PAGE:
Even after his outrageous behavior in the no-knock raid of Breonna Taylor’s home — and ultimately firing the shot that killed the 26-year-old emergency room technician — Myles Cosgrove believes he still deserves a place on the Louisville Metro Police Force.
NPR’s Jonathan Franklin reported that Cosgrove is fighting to get his job back. He was fired from the department for his role in Taylor’s death in spring 2020 when police invaded her apartment with no warning as part of a supposed drug-trafficking investigation involving her boyfriend.
According to Franklin, “Cosgrove and his attorney began to appeal his case before the Louisville Metro Police Merit Board on Tuesday, Nov. 9, with at least one more session on Wednesday and more days in December, if needed. The merit board, a seven-member body of civilians and officers, will determine whether Cosgrove’s Jan. 5 termination by then-Chief Yvette Gentry was reasonable.”
“Cosgrove and other officers were carrying out a search warrant on the night of March 13, 2020, waking Taylor and her boyfriend, Kenneth Walker,” Franklin said. “Walker fired one bullet at the officers from a gun that he owned legally. Walker said later he thought the officers were intruders. The officers returned 32 shots, with Cosgrove firing half of those. Two of Cosgrove’s rounds struck Taylor. An FBI ballistics report said Cosgrove’s bullets killed her.”
Following Taylor’s death, her name — along with George Floyd — became a rallying cry for social justice and police reform. In January 2021, following an ongoing investigation into his actions, Cosgrove was fired from the Louisville Metro Police for “failing to properly identify a threat” when he fired into Taylor’s apartment.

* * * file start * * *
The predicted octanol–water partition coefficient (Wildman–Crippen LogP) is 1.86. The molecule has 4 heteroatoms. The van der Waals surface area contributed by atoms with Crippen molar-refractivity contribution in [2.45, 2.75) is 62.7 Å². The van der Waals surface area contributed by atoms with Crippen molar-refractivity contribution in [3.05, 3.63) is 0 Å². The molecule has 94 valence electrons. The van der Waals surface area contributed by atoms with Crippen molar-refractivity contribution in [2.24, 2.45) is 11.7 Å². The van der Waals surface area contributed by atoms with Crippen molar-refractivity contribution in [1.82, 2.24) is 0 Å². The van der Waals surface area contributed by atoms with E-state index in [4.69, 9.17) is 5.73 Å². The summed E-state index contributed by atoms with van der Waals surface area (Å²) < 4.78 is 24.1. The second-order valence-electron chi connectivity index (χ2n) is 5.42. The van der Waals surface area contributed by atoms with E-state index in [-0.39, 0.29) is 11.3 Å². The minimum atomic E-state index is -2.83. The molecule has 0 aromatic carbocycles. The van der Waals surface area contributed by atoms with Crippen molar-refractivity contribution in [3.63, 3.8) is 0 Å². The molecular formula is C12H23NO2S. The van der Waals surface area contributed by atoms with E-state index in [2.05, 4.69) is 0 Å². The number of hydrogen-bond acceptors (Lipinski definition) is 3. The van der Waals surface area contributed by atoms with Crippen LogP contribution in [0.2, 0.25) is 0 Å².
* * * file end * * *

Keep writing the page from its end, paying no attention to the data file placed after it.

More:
In preliminary motions during the board hearing, Cosgrove was cited for violating his department’s body camera policy (he didn’t have his activated the evening Taylor was killed) and for breaking the department’s use-of-force policy.
“The policy explicitly states that the officer must be able to justifiably articulate his or her actions,” said Brendan Daugherty, the assistant county attorney in Jefferson County, Kentucky, who is representing the police department in the hearing. “The policy further requires that the person against whom the force is used pose an immediate threat of death or serious physical injury to the officer or another person.”
Cosgrove’s defense attorney, Scott Miller, claimed that Cosgrove saw a “muzzle flash” during the raid, making his response “reasonable.”
“Breonna Taylor’s death was tragic. We all know that,” Miller said, adding that he believed his client acted responsibly in a “high-stress, rapidly evolving situation in which he was shot at.”
After concluding the hearing, the board will have three options: to overturn Cosgrove’s termination, let it stand, or issue new additional punishments against the former officer.